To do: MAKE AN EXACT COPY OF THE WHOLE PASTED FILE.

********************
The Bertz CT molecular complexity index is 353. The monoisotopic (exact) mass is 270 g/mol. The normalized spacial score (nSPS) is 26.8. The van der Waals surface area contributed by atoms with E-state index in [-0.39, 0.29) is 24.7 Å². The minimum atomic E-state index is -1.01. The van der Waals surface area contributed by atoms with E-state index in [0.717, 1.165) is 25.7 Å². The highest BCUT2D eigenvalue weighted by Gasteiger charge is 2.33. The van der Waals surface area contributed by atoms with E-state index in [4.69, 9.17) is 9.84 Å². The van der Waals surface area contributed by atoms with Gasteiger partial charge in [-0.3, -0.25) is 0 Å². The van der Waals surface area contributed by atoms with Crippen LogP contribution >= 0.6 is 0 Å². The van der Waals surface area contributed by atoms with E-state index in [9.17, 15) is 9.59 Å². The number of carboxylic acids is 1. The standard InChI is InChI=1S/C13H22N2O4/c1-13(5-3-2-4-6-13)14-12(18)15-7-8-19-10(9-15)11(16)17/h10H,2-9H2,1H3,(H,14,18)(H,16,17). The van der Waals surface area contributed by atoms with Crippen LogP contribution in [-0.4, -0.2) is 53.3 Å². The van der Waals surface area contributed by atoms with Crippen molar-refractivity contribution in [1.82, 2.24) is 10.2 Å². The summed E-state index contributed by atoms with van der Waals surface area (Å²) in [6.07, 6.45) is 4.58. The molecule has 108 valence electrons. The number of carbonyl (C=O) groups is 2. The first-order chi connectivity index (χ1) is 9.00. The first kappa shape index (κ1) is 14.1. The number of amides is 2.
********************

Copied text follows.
The Bertz CT molecular complexity index is 353. The monoisotopic (exact) mass is 270 g/mol. The normalized spacial score (nSPS) is 26.8. The van der Waals surface area contributed by atoms with E-state index in [-0.39, 0.29) is 24.7 Å². The minimum atomic E-state index is -1.01. The van der Waals surface area contributed by atoms with E-state index in [0.717, 1.165) is 25.7 Å². The highest BCUT2D eigenvalue weighted by Gasteiger charge is 2.33. The van der Waals surface area contributed by atoms with E-state index in [4.69, 9.17) is 9.84 Å². The van der Waals surface area contributed by atoms with Gasteiger partial charge in [-0.3, -0.25) is 0 Å². The van der Waals surface area contributed by atoms with Crippen LogP contribution >= 0.6 is 0 Å². The van der Waals surface area contributed by atoms with E-state index in [9.17, 15) is 9.59 Å². The number of carboxylic acids is 1. The standard InChI is InChI=1S/C13H22N2O4/c1-13(5-3-2-4-6-13)14-12(18)15-7-8-19-10(9-15)11(16)17/h10H,2-9H2,1H3,(H,14,18)(H,16,17). The van der Waals surface area contributed by atoms with Crippen LogP contribution in [-0.4, -0.2) is 53.3 Å². The van der Waals surface area contributed by atoms with Crippen molar-refractivity contribution in [1.82, 2.24) is 10.2 Å². The summed E-state index contributed by atoms with van der Waals surface area (Å²) in [6.07, 6.45) is 4.58. The molecule has 108 valence electrons. The number of carbonyl (C=O) groups is 2. The first-order chi connectivity index (χ1) is 9.00. The first kappa shape index (κ1) is 14.1. The number of amides is 2.